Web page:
Researchers Read Fewer Papers

A new survey shows that scientists are perusing the literature less now than they have annually for 35 years.

By | February 5, 2014

WIKIMEDIA, TULANE UNIVERSITY PUBLIC RELATIONSIn 2012, the average researcher read only 22 papers per month, or about 264 per year, according to the results of a newly published survey led by investigators from the University of Tennessee. The latest findings represent the first drop in the number of papers read since the survey was first conducted in 1977. The last time the survey was conducted, in 2005, researchers reported reading an average of 27 papers per month. The survey results, which will be published in Learned Publishing, also revealed that academics—more than 800 science and social science faculty responded—read more than half of the papers they consume on an electronic screen, a marked change from 2005 when respondents reported viewing only one-fifth of the papers they read on a screen.

“People have probably hit the limit of the time they have available to read articles,” University of Tennessee information scientist and study leader Carol Tenopir told Nature News.

Survey respondents also indicated that they spent slightly more than 30 minutes reading each article, the shortest average time reported in the 35-year history of the survey.

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Avatar of: Carol T.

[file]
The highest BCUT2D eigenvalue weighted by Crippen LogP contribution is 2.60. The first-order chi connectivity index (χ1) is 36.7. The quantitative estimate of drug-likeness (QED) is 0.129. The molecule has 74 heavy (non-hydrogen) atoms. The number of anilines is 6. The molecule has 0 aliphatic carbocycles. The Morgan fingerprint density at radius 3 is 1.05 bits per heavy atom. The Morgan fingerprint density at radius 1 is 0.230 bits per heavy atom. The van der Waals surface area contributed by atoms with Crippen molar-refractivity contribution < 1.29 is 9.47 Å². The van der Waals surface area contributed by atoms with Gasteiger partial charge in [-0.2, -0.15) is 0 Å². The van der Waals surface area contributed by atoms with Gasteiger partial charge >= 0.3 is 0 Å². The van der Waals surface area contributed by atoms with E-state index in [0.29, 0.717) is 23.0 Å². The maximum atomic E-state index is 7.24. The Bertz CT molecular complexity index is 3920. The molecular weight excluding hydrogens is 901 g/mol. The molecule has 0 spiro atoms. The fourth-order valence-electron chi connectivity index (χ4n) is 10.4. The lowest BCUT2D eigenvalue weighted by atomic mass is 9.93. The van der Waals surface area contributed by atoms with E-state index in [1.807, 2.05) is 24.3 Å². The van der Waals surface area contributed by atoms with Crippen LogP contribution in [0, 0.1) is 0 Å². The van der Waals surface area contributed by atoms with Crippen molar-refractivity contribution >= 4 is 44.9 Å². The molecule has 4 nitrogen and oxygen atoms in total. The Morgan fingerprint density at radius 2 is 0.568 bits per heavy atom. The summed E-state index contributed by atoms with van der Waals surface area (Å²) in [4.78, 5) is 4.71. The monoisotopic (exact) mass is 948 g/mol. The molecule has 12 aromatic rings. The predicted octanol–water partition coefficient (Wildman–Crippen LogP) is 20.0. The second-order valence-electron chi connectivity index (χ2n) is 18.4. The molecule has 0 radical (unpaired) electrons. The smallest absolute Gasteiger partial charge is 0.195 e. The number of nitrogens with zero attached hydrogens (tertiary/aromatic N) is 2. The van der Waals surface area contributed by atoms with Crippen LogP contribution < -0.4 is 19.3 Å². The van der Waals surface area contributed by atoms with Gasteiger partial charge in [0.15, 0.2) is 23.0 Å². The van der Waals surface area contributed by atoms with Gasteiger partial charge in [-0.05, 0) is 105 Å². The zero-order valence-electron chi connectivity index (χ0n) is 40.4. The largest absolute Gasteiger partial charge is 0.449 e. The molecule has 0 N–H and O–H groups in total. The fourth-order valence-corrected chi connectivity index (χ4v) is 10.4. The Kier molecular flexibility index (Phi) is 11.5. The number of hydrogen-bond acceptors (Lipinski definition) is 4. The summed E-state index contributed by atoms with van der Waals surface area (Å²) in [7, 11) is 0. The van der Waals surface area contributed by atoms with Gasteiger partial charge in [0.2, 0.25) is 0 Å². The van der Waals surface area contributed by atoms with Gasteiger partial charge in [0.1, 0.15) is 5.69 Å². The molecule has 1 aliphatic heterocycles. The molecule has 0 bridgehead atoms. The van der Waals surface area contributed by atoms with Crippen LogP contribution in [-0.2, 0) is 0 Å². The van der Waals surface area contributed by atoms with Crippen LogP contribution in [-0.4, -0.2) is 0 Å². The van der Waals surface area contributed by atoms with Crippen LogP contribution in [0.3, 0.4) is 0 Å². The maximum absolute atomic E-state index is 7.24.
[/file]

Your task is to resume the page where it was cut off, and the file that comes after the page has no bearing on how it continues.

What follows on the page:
Carol T.

Posts: 1

February 6, 2014

UPDATE from new tests on the data: The decades long trend of scientists and social scientists reading more in less time per reading appears to be leveling off.  Because the range of reported amounts of reading is so wide, we looked at median amounts of reading as well as mean. Academics report a wide variance in their amount of reading, but looking at the median amounts of reading, the means, and the confidence intervals, shows that scientists and social scientists now read about the same number of articles per year or slightly less. The confidence intervals show no significant difference between reported amounts of reading by scientists and social scientists between 2005 and 2012.  The reported time spent per reading has also leveled off, after a decades long trend of decreasing. Academics still spend many hours each year reading scholarly articles, but perhaps their upper capacity has been reached. In the past, the time saved in locating and obtaining articles provided more time to actually read them, by 2012 this may have reached its limits of time saving.

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